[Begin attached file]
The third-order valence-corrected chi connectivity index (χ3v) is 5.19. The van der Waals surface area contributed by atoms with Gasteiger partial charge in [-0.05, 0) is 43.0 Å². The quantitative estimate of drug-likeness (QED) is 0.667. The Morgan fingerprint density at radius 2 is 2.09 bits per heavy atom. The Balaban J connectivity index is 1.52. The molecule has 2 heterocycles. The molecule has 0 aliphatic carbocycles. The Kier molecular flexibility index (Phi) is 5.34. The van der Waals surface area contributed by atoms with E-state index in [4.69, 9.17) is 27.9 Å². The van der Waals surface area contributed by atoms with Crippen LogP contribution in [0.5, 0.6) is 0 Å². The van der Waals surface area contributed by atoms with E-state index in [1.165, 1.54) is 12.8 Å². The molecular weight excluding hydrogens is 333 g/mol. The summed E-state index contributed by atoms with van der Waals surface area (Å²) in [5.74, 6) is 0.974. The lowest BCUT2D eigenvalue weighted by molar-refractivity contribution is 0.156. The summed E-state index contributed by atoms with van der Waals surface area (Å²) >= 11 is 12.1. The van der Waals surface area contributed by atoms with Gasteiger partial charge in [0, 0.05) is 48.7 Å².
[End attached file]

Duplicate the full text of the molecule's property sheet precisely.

The third-order valence-corrected chi connectivity index (χ3v) is 5.19. The van der Waals surface area contributed by atoms with Gasteiger partial charge in [-0.05, 0) is 43.0 Å². The quantitative estimate of drug-likeness (QED) is 0.667. The Morgan fingerprint density at radius 2 is 2.09 bits per heavy atom. The Balaban J connectivity index is 1.52. The molecule has 2 heterocycles. The molecule has 0 aliphatic carbocycles. The Kier molecular flexibility index (Phi) is 5.34. The van der Waals surface area contributed by atoms with E-state index in [4.69, 9.17) is 27.9 Å². The van der Waals surface area contributed by atoms with Crippen LogP contribution in [0.5, 0.6) is 0 Å². The van der Waals surface area contributed by atoms with E-state index in [1.165, 1.54) is 12.8 Å². The molecular weight excluding hydrogens is 333 g/mol. The summed E-state index contributed by atoms with van der Waals surface area (Å²) in [5.74, 6) is 0.974. The lowest BCUT2D eigenvalue weighted by molar-refractivity contribution is 0.156. The summed E-state index contributed by atoms with van der Waals surface area (Å²) >= 11 is 12.1. The van der Waals surface area contributed by atoms with Gasteiger partial charge in [0, 0.05) is 48.7 Å².